Wednesday, January 15, 2014

Cutting Corners -- The Square Transformed Into An Octagon Problem

A regular octagon is formed from a square by making 45° cuts from each corner.

(a) Draw a diagram or construct a model. See figure below.
(b) Since the octagon is "inscribed" in the square, its area is less than that of the square.
Explain using only "Euclidean" methods why the perimeter of the octagon is less than the perimeter of the square.

(c) If the perimeter of the square is 4 show that the perimeter of the octagon is 8(√2 - 1).

Note that the perimeter of the octagon is roughly 20% less than the perimeter of the square. Reasonable?

Saturday, January 4, 2014

Three congruent isosceles right triangles walked into a bar...

Silly title but you might want to try the following problem with your high school geometry students or with middle schoolers doing a unit on right triangles. Furthermore, elementary school children need many hands-on experiences with pattern blocks, tangrams, pentominos and the like to develop their innate spatial sense. They should also be allowed to experiment with two such triangular pieces to make a square, a parallelogram, a larger isosceles triangle, etc. Then have them work with the 3 triangles to make different polygons including the trapezoid. They don't need to consider the area or the 2nd part of the question.

Three congruent isosceles right triangles are joined to form an isosceles trapezoid having an area of 3 sq units.

(a) Draw a possible diagram.
(b) Determine the perimeter of the trapezoid.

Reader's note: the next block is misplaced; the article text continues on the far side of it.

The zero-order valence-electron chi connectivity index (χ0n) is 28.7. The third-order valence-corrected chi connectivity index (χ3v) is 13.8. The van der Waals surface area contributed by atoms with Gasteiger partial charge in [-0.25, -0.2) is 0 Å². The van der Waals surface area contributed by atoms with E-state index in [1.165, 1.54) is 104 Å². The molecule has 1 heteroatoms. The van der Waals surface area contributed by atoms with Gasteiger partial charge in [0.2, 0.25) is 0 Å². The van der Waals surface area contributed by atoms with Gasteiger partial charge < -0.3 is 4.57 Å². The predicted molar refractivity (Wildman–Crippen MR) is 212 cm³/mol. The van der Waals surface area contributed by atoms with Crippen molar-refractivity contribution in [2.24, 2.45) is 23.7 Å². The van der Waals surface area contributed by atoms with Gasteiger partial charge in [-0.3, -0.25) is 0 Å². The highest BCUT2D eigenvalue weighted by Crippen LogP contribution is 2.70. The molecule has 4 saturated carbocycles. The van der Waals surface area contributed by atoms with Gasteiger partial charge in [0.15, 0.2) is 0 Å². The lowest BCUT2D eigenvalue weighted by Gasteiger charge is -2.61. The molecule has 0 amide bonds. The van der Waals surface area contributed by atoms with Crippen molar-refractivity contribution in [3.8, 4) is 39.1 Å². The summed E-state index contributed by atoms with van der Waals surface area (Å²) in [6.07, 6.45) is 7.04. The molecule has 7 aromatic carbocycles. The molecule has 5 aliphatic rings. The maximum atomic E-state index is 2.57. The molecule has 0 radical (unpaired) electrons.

Answer: (b) 6+2√2

•How much time would you allow for a discussion of this problem! 10 min? 15? 20? Guess it depends on whether you see this as just an exercise or as an activity.
• How much difficulty do you think most middle and secondary students would have with drawing an appropriate diagram?
•Do you think most will need to draw several figures before arriving at the isosceles trapezoid? Do you think some will come up with a trapezoid which is not isosceles and think they're finished? Can you anticipate that some will miss one of the key words like isosceles (which occurs TWICE!).
• Do you think the spatial "puzzle pieces" part of the problem is more significant than the numerical part or about equal?
• Do you expect some students to hit a wall and express something like "I forgot the formula for the area of a trapezoid!" We should make this a teachable moment -- "WE DON'T NEED TO RECALL THAT FORMULA! WHY!"
•Do you see benefits from students working in pairs here? Would you have them work independently then come together after a few minutes? My view is the stronger spatial student will "see" the correct figure more rapidly and influence the other who may give up and wait for his/her partner to draw it. So I might ask them to draw a few figures on their own for a couple of minutes.
•Do you think any of the older students need manipulatives?
• What is our role here? Catchphrases like"guide on the side" do not tell us what interventions we should actually use? Part of knowing what to do/say comes from our experience and part from instinct but my rule of thumb was "less is more". Allowing them to struggle for awhile is critical or, to put it another way, "without irritation there would never be a pearl!"
• How would you solve this problem? When planning do you feel it's important to think of alternate solutions or let this flow from the students?
•Finally, I think it's important to identify which of the  Mathematical Practice Standards are brought to play in this investigation. All of them? A couple? Guess that depends on you...

I typically get few if any comments from these detailed investigations. That's ok. Just planting seeds I guess...